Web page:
By Kit Rees
LONDON (Reuters) - Strength among commodity firms and banking stocks as well as a string of solid updates boosted European shares in early deals on Tuesday.
Earnings season remains front and center for equities investors though the focus will also be on the two-day U.S. Federal Reserve meeting which gets under way later in the day.
Expectations are for the Fed to wait for the fourth quarter before raising rates, as U.S. economic data has been weaker than expected.
The pan-European STOXX 600 <.STOXX> index rose 0.5 percent, bolstered by strength in mining firms <.SXPP> and banks <.SX7P> while blue chips <.STOXX50E> gained 0.6 percent.
"We're at that difficult junction in the middle of the year where we've rallied, we've done well, (we're) starting to accept that central banks are normalizing more, but we haven't actually seen much more," Mike van Dulken, head of research at Accendo Markets, said.
"So are people starting to question the macro environment a bit more than they were?" van Dulken added.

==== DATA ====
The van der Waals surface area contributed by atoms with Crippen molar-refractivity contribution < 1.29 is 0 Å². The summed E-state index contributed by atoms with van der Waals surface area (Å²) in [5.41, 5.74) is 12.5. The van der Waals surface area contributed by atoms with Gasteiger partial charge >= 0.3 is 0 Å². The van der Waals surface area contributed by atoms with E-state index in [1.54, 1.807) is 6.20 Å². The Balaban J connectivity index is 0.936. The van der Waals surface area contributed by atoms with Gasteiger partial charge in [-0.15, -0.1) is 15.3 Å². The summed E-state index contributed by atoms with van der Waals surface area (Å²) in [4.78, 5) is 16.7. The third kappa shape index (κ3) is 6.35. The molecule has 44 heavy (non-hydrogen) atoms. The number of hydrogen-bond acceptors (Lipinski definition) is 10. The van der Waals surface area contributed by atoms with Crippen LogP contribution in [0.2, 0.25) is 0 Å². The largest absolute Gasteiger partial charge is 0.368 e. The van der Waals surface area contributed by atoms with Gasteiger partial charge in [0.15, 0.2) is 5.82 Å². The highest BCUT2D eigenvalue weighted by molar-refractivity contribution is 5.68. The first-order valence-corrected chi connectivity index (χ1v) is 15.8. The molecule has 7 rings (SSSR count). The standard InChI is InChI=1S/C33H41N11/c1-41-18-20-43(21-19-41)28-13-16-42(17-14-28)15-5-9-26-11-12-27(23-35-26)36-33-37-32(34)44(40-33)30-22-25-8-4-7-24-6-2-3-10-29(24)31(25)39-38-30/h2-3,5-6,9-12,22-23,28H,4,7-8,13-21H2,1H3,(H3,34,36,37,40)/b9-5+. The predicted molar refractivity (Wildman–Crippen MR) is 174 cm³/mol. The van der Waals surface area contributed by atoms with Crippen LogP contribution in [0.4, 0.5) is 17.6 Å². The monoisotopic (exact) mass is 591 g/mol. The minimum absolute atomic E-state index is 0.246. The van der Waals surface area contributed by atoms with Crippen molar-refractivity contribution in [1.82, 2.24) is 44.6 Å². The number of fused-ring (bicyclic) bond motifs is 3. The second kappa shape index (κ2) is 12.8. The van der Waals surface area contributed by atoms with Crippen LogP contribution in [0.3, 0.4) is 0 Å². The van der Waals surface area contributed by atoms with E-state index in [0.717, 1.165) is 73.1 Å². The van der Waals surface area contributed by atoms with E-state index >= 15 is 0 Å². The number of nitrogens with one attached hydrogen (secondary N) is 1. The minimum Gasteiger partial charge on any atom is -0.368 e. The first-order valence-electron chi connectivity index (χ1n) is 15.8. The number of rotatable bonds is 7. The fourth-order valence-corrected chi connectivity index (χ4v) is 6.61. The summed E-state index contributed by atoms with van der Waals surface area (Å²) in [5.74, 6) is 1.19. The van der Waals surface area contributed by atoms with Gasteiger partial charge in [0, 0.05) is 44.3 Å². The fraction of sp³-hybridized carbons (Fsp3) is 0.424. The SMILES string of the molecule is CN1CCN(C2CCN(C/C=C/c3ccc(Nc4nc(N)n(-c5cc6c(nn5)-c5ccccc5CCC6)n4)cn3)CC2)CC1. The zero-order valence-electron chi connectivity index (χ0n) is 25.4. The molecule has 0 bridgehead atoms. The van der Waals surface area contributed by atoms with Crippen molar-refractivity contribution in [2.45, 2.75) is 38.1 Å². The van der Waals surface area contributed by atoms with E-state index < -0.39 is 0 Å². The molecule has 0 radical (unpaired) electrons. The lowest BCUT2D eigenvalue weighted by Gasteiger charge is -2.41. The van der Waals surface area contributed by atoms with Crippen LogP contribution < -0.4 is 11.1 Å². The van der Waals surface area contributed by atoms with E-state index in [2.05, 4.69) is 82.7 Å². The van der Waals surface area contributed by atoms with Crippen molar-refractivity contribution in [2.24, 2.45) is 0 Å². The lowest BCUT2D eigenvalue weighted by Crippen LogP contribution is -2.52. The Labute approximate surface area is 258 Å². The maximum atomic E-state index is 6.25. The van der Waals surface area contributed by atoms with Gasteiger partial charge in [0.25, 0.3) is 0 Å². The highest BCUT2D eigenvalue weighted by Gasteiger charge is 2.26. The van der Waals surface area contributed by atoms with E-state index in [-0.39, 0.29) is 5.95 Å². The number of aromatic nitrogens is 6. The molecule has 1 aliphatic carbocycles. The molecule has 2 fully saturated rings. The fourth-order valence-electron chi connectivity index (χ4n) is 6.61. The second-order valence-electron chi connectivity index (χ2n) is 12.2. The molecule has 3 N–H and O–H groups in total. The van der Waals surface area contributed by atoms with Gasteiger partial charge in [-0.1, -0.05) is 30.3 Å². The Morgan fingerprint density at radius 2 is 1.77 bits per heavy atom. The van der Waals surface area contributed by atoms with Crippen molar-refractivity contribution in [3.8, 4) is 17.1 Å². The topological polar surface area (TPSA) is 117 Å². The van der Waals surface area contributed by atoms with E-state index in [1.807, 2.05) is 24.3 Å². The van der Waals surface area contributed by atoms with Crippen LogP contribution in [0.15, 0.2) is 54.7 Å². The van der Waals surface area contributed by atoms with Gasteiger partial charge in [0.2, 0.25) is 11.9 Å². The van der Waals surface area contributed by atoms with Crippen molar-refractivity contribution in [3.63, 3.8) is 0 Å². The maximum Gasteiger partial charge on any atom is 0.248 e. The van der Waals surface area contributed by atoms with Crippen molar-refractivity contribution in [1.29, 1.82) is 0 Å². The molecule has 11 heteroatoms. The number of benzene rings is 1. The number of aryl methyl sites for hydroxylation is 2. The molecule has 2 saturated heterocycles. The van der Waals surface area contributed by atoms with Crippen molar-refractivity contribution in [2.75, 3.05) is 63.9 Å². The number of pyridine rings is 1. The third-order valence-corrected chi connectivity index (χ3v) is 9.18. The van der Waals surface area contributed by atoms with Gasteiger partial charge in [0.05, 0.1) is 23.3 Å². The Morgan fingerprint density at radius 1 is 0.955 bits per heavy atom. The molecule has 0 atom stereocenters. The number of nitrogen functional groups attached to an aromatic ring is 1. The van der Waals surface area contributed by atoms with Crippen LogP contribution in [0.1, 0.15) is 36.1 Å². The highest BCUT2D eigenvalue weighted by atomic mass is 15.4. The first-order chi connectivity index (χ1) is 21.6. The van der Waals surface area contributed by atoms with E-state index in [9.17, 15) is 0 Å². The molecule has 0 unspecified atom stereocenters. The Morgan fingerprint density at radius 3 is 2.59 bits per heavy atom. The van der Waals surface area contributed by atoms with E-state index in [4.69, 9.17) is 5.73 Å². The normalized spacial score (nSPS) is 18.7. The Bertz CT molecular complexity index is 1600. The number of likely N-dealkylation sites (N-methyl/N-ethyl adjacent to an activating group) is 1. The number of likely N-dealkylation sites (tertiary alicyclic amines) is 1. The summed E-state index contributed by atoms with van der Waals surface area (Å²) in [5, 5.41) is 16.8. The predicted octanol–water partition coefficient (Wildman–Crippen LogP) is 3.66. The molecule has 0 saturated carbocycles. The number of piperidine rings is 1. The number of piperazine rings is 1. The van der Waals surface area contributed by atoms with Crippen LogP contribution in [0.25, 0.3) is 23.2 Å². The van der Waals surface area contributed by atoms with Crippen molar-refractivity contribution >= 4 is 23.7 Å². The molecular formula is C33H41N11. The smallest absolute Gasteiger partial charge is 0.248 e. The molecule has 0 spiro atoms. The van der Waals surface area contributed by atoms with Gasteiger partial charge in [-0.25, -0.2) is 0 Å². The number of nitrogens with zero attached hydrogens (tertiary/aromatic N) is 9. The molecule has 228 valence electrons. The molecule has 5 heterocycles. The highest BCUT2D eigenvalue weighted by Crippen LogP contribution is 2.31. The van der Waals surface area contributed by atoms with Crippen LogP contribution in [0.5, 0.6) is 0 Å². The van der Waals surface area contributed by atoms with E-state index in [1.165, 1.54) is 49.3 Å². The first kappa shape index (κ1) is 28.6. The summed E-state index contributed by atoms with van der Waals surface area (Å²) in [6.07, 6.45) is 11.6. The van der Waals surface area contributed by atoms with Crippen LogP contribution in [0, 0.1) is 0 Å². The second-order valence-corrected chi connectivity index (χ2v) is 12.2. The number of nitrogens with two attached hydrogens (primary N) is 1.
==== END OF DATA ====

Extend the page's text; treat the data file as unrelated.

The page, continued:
Corporate results season gathered steam with British business media group Informa <INF.L> and Dutch staffing firm Randstad <RAND.AS> leading STOXX risers after well-received first-half updates, both gaining more than 6.5 percent.
Europe's tech sector <.SX8P> was also helped by iPhone supplier AMS <AMS.S>, which rose after hiking its mid-term revenue target, while computer peripherals and mobile speaker maker Logitech <LOGN.S> also raised its outlook.
Dutch paints maker Akzo Nobel <AKZO.AS> was one of the biggest individual drags on the STOXX, however, falling 1.3 percent after its second quarter profit missed forecasts.
Analysts at UBS highlighted weakness in Akzo Nobel's Performance Coatings division, adding that they were expecting investors to focus on near-term pressures facing the stock.
Updates also weighed on paper maker UPM <UPM.HE>, Cembra Money Bank <CMBN.S> and Domino's Pizza <DOM.L>, which all fell between 4.4 percent to 7.6 percent.
While it is still early days for the European second quarter earnings season as only 20 percent of firms have given updates, more than half of those firms have beaten analysts' expectations, according to Thomson Reuters data.
The Paris-listed shares of TechnipFMC <FTI.PA> were the biggest fallers, slumping around 7.5 percent after the oil services firm said that it had overstated its first-quarter earnings.
European deal-making also rolled on with U.S. retailer Michael Kors <KORS.N> agreeing to buy luxury shoemaker Jimmy Choo <CHOO.L> for $1.2 billion, sending Jimmy Choo's shares up 17 percent to an all-time high.
(Reporting by Kit Rees; Editing by Helen Reid and Alison Williams)